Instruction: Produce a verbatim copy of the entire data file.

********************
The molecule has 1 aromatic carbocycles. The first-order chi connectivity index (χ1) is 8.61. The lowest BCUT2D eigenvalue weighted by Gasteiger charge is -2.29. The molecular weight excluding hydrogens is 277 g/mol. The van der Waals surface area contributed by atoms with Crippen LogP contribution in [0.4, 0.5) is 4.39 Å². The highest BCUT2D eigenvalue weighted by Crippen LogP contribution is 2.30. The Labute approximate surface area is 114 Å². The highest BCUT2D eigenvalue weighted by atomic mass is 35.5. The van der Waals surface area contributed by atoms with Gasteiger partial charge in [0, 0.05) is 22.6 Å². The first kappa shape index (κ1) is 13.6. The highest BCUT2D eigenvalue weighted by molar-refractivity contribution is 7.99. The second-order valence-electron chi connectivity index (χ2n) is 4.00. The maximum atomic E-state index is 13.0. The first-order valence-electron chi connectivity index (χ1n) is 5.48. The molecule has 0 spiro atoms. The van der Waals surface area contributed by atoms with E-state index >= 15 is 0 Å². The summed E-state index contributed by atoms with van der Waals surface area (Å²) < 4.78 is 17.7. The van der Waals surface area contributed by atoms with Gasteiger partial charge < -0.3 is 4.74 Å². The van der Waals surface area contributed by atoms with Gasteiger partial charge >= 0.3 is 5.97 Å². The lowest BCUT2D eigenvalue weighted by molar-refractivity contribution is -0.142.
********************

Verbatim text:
The molecule has 1 aromatic carbocycles. The first-order chi connectivity index (χ1) is 8.61. The lowest BCUT2D eigenvalue weighted by Gasteiger charge is -2.29. The molecular weight excluding hydrogens is 277 g/mol. The van der Waals surface area contributed by atoms with Crippen LogP contribution in [0.4, 0.5) is 4.39 Å². The highest BCUT2D eigenvalue weighted by Crippen LogP contribution is 2.30. The Labute approximate surface area is 114 Å². The highest BCUT2D eigenvalue weighted by atomic mass is 35.5. The van der Waals surface area contributed by atoms with Gasteiger partial charge in [0, 0.05) is 22.6 Å². The first kappa shape index (κ1) is 13.6. The highest BCUT2D eigenvalue weighted by molar-refractivity contribution is 7.99. The second-order valence-electron chi connectivity index (χ2n) is 4.00. The maximum atomic E-state index is 13.0. The first-order valence-electron chi connectivity index (χ1n) is 5.48. The molecule has 0 spiro atoms. The van der Waals surface area contributed by atoms with E-state index >= 15 is 0 Å². The summed E-state index contributed by atoms with van der Waals surface area (Å²) < 4.78 is 17.7. The van der Waals surface area contributed by atoms with Gasteiger partial charge < -0.3 is 4.74 Å². The van der Waals surface area contributed by atoms with Gasteiger partial charge >= 0.3 is 5.97 Å². The lowest BCUT2D eigenvalue weighted by molar-refractivity contribution is -0.142.